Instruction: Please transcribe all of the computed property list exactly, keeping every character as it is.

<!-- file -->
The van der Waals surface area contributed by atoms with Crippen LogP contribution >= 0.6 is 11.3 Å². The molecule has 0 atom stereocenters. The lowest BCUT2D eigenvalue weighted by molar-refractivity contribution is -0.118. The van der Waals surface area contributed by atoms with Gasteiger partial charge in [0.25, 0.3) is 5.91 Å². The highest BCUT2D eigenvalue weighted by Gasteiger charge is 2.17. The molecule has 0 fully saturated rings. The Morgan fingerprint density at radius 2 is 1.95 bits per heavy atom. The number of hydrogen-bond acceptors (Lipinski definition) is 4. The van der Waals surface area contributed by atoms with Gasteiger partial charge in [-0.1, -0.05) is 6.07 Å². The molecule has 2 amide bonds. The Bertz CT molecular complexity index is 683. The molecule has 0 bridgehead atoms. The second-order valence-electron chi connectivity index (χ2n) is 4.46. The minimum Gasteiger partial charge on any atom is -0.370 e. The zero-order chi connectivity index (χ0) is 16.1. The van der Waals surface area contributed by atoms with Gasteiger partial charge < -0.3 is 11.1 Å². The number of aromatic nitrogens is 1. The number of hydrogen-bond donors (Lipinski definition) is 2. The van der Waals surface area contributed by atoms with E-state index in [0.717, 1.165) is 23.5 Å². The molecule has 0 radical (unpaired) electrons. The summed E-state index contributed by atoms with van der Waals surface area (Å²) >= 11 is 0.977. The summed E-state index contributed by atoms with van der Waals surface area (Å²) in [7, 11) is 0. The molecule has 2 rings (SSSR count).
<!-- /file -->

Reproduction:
The van der Waals surface area contributed by atoms with Crippen LogP contribution >= 0.6 is 11.3 Å². The molecule has 0 atom stereocenters. The lowest BCUT2D eigenvalue weighted by molar-refractivity contribution is -0.118. The van der Waals surface area contributed by atoms with Gasteiger partial charge in [0.25, 0.3) is 5.91 Å². The highest BCUT2D eigenvalue weighted by Gasteiger charge is 2.17. The molecule has 0 fully saturated rings. The Morgan fingerprint density at radius 2 is 1.95 bits per heavy atom. The number of hydrogen-bond acceptors (Lipinski definition) is 4. The van der Waals surface area contributed by atoms with Gasteiger partial charge in [-0.1, -0.05) is 6.07 Å². The molecule has 2 amide bonds. The Bertz CT molecular complexity index is 683. The molecule has 0 bridgehead atoms. The second-order valence-electron chi connectivity index (χ2n) is 4.46. The minimum Gasteiger partial charge on any atom is -0.370 e. The zero-order chi connectivity index (χ0) is 16.1. The van der Waals surface area contributed by atoms with Gasteiger partial charge < -0.3 is 11.1 Å². The number of aromatic nitrogens is 1. The number of hydrogen-bond donors (Lipinski definition) is 2. The van der Waals surface area contributed by atoms with E-state index in [0.717, 1.165) is 23.5 Å². The molecule has 0 radical (unpaired) electrons. The summed E-state index contributed by atoms with van der Waals surface area (Å²) >= 11 is 0.977. The summed E-state index contributed by atoms with van der Waals surface area (Å²) in [7, 11) is 0. The molecule has 2 rings (SSSR count).